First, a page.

WASHINGTON – Marcos Baghdatis crumpled to the court and clutched at his suddenly painful left ankle, worrying he might have to quit his semifinal match at the Legg Mason Tennis Classic.
"I was scared," Baghdatis would say later.
He looked up and saw his opponent, Xavier Malisse, trotting over, toting a plastic bag filled with ice. Soon enough, Baghdatis got that twisted ankle taped by a trainer, then resumed hitting big serves and tracking down most of Malisse's shots.
Recovering quickly after tweaking his ankle, the No. 8-seeded Baghdatis finished with 11 aces, was broken only once, and beat Malisse 6-2, 7-6 (4) on Saturday to reach his second ATP final of 2010, his sixth overall — and first in the United States.
"That's typical sportsmanship from Xavier," Baghdatis said about the offer of ice. "I would do the same thing, and I think it's nice. But some guys don't. ... It doesn't happen every day."
He said the injury was "a bit of a strain, but I hope it will be fine" for Sunday's championship match.
No. 4-seeded Marin Cilic of Croatia was to meet unseeded David Nalbandian of Argentina in the other semifinal Saturday night.
With early losses by No. 2-seeded Andy Roddick, No. 5-seeded John Isner and the six other Americans entered, this is the first time in the 42-year history of the Washington tournament that no U.S. player reached the quarterfinals.
Instead, this event turned into a showcase for players who briefly had success in the past, were waylaid by injuries, and now are working their way back — a description that applies to both Cyprus' Baghdatis and Belgium's Malisse.
Baghdatis has been ranked in the top 10 and played in the Australian Open final and Wimbledon semifinals in 2006, but a stress fracture in his right wrist two years later led him to fall out of the top 100. He entered low-tier Challenger tournaments to lift his ranking; indeed, his only two previous matches against Malisse were victories in finals on that circuit in 2009.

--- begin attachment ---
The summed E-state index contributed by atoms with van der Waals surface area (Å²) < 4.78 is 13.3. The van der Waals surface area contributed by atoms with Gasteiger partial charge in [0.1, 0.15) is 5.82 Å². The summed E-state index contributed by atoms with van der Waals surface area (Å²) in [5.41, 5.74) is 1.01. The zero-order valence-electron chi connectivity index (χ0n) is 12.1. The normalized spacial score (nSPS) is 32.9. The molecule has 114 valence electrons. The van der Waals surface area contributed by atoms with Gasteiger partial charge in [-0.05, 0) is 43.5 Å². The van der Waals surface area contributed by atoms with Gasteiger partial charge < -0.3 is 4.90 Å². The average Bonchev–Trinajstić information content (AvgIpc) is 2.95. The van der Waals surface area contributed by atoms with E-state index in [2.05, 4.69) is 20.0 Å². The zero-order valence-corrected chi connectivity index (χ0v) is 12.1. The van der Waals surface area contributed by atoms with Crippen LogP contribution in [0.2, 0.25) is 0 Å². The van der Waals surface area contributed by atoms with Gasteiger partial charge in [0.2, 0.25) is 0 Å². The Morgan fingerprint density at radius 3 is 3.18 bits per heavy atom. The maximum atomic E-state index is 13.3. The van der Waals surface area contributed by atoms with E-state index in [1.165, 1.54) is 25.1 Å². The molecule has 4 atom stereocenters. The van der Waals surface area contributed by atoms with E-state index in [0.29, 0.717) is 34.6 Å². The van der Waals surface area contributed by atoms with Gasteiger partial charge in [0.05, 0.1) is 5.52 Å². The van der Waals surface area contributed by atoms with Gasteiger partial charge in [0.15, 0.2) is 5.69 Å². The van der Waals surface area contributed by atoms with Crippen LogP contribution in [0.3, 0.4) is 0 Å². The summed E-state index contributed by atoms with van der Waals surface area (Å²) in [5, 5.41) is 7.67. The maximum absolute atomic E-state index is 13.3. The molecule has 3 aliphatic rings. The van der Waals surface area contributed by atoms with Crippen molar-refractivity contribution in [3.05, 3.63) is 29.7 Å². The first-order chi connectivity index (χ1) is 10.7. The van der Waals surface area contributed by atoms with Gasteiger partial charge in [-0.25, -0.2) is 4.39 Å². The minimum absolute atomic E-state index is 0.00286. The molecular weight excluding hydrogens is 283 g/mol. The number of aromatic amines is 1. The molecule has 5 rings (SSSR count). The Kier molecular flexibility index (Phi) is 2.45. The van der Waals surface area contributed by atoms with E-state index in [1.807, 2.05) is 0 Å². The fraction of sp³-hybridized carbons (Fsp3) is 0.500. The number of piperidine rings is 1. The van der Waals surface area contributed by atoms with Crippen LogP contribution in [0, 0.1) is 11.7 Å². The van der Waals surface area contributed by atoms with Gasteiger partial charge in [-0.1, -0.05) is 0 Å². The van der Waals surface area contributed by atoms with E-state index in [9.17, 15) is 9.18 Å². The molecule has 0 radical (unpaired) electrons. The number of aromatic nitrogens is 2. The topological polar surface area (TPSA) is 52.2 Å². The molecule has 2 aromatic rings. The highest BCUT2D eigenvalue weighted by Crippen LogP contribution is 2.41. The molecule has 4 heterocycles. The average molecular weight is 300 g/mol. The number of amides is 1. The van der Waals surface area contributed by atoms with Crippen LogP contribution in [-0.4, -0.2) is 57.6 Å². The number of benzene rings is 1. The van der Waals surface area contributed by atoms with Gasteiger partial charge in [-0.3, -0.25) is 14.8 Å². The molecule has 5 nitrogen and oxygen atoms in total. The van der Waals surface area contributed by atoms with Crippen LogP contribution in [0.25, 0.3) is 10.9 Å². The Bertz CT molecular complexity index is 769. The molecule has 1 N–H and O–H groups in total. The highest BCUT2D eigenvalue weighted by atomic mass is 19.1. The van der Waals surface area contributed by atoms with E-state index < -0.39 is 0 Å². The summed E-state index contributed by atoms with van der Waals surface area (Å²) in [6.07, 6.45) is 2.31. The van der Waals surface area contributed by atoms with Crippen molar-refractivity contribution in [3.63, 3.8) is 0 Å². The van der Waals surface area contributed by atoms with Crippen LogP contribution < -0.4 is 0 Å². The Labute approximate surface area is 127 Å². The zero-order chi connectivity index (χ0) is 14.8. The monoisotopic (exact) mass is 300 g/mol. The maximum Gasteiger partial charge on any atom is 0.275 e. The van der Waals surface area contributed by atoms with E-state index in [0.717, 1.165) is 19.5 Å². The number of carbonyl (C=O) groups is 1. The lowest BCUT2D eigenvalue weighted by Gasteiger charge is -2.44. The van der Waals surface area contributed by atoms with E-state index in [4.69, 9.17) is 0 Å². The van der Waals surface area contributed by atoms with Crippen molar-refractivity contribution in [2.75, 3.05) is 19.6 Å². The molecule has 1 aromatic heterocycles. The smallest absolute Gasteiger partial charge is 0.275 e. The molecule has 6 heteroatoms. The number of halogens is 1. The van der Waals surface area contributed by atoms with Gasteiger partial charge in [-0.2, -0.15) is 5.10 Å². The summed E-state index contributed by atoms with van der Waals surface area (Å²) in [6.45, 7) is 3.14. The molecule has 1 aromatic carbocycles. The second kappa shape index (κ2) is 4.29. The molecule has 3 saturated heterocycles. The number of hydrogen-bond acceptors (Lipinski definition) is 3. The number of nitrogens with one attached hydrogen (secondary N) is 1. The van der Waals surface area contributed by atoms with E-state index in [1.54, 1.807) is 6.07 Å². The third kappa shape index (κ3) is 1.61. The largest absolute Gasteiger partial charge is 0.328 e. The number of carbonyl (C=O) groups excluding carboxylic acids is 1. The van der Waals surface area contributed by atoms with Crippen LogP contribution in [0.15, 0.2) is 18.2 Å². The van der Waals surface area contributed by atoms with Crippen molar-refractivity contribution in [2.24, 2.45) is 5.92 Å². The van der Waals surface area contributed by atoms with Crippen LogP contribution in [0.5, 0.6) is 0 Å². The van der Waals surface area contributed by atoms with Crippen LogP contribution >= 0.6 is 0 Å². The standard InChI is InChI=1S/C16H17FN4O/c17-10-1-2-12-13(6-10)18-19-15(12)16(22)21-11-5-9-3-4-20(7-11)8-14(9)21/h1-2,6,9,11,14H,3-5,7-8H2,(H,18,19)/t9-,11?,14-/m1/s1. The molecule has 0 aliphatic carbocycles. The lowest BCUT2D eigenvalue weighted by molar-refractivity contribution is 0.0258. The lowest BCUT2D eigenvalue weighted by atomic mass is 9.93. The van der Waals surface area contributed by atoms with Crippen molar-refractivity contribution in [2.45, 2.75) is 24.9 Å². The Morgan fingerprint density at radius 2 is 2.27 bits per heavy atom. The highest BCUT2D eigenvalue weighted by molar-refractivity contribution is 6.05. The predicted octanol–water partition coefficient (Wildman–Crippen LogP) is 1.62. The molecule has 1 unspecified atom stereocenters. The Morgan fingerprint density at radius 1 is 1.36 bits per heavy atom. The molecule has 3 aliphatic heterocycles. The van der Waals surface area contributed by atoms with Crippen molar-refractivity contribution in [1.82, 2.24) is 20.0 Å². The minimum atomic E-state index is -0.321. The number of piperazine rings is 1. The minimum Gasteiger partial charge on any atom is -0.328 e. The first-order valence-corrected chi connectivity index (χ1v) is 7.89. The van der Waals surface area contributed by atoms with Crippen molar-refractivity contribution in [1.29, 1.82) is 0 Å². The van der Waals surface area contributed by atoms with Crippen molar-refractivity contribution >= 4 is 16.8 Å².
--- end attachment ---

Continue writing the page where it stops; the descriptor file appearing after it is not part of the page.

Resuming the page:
"That's what you have to do, especially when you're a guy from Cyprus," said Baghdatis, who doesn't have a sponsor and wears his country's flag on the chest of his shirts. "You don't have a lot of wild cards, a lot of tournaments at home. It's not easy."
Things are going well lately, though. Saturday's victory was Baghdatis' 23rd on a hard court this year, the third-most on tour. He's seeking his second title of 2010, after winning at Sydney in January.
The 25-year-old Baghdatis reunited last month with coach Guillaume Peyre. They first began working together when Baghdatis was a teen, and he credits Peyre with helping him stay focused. One example: Baghdatis is 4-1 in tiebreakers this week.
Malisse, a 30-year-old player who lives in Sarasota, Fla., upset No. 1-seeded Tomas Berdych in the quarterfinals, Isner in the third round, and No. 12-seeded Julien Benneteau in the second. But unlike Baghdatis, he didn't have a first-round bye, and both men knew Malisse would be more tired in Saturday's 90-degree heat.
Still, it appeared Baghdatis might be the one in trouble. Facing a break point while already trailing 4-3 in the second set, Baghdatis turned his ankle when he tried to change directions for a ball that wound up landing out.
A doctor and trainer came on court, and Baghdatis eventually rose and limped to the sideline, where he took a medical timeout. When action resumed after a five-minute delay, the score was deuce, and Baghdatis held to 4-all by taking the next two points on miscues by Malisse. Instead of testing Baghdatis' ankle by attempting a drop shot, say, Malisse was content to settle in for long rallies from the baseline. The first was a 22-stroke exchange that ended with Malisse sailing a forehand long. The second lasted 12 strokes, capped by Malisse pushing a forehand wide.
"You always think, 'Well, is he OK? Is he going to stop?' But ... I hit a backhand down the line, and he ran to it, so I thought, 'He will be fine,'" said Malisse, a Wimbledon semifinalist in 2002, when he reached the top 20.
His ranking dropped below 350th, though, as recently as 2008, when he had a right wrist injury, and he is currently 62nd.
Malisse plays more of a high-risk game than Baghdatis, and that strategy didn't pay off Saturday.
"He's always there," Malisse said, "and he makes you hit that one extra shot."
After dropping the opening point of the tiebreaker, Baghdatis responded with a pair of aces at 118 and 124 mph en route to a 6-1 lead. After wasting three match points, Baghdatis converted the fourth when Malisse closed a 26-stroke point by putting a running backhand into the net.
Baghdatis again dropped to the court, this time because of joy, not pain.